Revenues from the carbon and wildlife credits sold by the Kasigau project go to farmers and ranchers as well as community development projects. SOURCE: ©LisaKristine.com courtesy of Wildlife Works Carbon

    generally have gone together with economic development and community control over their resources.

These examples and several more in the report – in diverse countries such as Mexico, Tanzania, Mozambique, India, Costa Rica, Madagascar, Guyana and the central African region, indicate how the “forest transition” – countries moving from net loss to net gain of forests – is being carried out with a wide variety of approaches. Some of the areas involved are small, but others cover large extensions of tropical forest. Brazil’s success in the Amazon has already reduced global warming pollution more than the actions of any other countries, including the United States and the European Union.

The climate problem will not be solved by these kinds of actions alone, since the forest sector only accounts for about 10% of global greenhouse gas emissions. But they show how developing can and are acting to deal with the threat of dangerous climate change. Developed countries should both support these efforts and commit to doing even better themselves!

Posted in: Food and Agriculture, Global Warming, Tropical Forests Tags: , , , ,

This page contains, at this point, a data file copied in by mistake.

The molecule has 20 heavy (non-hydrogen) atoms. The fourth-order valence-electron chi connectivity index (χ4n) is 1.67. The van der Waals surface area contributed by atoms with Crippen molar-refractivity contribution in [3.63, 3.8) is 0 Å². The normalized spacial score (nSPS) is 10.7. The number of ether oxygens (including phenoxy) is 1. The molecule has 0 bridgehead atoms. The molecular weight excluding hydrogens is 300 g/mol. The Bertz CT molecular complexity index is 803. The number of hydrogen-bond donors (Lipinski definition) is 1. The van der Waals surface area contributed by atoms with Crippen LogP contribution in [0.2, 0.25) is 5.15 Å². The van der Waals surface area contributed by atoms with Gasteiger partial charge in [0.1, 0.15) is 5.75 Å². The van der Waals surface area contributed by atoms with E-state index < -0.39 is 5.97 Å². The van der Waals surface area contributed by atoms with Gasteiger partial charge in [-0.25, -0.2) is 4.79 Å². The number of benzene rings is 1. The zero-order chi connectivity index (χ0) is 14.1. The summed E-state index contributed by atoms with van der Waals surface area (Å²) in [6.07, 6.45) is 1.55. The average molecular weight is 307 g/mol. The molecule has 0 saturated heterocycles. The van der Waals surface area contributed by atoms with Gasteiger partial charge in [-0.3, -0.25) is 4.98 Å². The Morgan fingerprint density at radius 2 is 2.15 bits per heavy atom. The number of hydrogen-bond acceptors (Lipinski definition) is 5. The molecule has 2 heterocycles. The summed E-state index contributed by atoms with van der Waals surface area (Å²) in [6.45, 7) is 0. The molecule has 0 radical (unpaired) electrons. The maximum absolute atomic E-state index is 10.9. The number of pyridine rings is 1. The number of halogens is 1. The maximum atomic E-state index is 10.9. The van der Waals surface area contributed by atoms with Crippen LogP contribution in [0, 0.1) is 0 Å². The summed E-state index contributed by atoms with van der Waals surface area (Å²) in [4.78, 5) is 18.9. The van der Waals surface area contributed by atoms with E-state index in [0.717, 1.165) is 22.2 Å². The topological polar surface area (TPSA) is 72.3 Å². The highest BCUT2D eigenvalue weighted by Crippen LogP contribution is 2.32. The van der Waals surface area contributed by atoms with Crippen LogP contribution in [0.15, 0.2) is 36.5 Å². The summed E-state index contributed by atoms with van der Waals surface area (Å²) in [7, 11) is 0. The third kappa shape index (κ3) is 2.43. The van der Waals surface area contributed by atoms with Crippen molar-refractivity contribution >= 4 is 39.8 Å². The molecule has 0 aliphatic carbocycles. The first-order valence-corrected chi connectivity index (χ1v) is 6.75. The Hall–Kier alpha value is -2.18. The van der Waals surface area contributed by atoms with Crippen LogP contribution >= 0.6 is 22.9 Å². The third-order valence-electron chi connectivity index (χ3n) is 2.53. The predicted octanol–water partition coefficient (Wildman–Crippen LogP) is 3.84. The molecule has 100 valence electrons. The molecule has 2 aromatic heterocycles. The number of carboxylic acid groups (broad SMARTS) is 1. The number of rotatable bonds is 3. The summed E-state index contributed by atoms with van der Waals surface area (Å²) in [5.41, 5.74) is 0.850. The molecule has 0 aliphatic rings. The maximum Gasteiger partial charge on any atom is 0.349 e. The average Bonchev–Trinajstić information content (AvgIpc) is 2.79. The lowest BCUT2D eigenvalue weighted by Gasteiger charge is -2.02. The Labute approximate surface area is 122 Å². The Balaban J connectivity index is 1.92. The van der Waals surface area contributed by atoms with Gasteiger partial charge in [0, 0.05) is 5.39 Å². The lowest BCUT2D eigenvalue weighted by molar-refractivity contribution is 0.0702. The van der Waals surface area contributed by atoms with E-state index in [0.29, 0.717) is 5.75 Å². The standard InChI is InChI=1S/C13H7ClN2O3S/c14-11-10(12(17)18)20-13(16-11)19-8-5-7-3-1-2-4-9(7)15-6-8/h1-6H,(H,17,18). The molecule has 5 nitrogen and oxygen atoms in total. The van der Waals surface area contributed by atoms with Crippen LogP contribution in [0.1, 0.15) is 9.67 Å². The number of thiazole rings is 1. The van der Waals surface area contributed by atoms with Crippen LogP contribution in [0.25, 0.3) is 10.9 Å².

About the author: Doug Boucher is an expert in preserving tropical forests to curtail global warming emissions. He has been participating in United Nations international climate negotiations since 2007 and his expertise has helped shape U.S. and U.N. policies. He holds a Ph.D. in ecology and evolutionary biology from the University of Michigan. See Doug's full bio.

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  • Vee

    Perhaps this is because people in these countries have more feeling for the world around them than we do, and realise that what we do to nature we ultimately do to ourselves. As one wise man said “man speaks of a battle with nature, but if we DID conquer nature we would find ourselves on the losing side.” Simple native folk have far more understanding of how to live in harmony with their surroundings and we could learn a great deal from them if we were more humble..